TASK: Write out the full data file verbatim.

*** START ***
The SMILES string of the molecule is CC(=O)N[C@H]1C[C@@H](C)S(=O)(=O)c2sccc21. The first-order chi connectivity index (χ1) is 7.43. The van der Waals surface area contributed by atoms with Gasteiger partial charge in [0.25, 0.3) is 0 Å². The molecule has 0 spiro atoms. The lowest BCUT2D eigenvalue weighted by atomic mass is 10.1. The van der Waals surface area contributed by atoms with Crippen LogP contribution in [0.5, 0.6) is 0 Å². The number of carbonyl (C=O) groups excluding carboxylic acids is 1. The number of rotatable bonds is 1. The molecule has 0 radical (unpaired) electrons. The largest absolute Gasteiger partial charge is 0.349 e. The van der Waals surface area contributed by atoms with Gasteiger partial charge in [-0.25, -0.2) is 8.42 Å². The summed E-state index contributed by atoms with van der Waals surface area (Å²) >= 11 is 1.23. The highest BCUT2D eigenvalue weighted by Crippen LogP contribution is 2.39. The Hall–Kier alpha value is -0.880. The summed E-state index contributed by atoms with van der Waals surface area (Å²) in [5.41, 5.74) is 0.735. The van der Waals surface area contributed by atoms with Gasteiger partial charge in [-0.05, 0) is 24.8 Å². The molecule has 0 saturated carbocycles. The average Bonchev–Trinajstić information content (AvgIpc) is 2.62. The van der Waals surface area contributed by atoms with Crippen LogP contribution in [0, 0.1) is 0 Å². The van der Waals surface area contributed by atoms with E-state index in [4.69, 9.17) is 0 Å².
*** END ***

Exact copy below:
The SMILES string of the molecule is CC(=O)N[C@H]1C[C@@H](C)S(=O)(=O)c2sccc21. The first-order chi connectivity index (χ1) is 7.43. The van der Waals surface area contributed by atoms with Gasteiger partial charge in [0.25, 0.3) is 0 Å². The molecule has 0 spiro atoms. The lowest BCUT2D eigenvalue weighted by atomic mass is 10.1. The van der Waals surface area contributed by atoms with Crippen LogP contribution in [0.5, 0.6) is 0 Å². The number of carbonyl (C=O) groups excluding carboxylic acids is 1. The number of rotatable bonds is 1. The molecule has 0 radical (unpaired) electrons. The largest absolute Gasteiger partial charge is 0.349 e. The van der Waals surface area contributed by atoms with Gasteiger partial charge in [-0.25, -0.2) is 8.42 Å². The summed E-state index contributed by atoms with van der Waals surface area (Å²) >= 11 is 1.23. The highest BCUT2D eigenvalue weighted by Crippen LogP contribution is 2.39. The Hall–Kier alpha value is -0.880. The summed E-state index contributed by atoms with van der Waals surface area (Å²) in [5.41, 5.74) is 0.735. The van der Waals surface area contributed by atoms with Gasteiger partial charge in [-0.05, 0) is 24.8 Å². The molecule has 0 saturated carbocycles. The average Bonchev–Trinajstić information content (AvgIpc) is 2.62. The van der Waals surface area contributed by atoms with Crippen LogP contribution in [0, 0.1) is 0 Å². The van der Waals surface area contributed by atoms with E-state index in [4.69, 9.17) is 0 Å².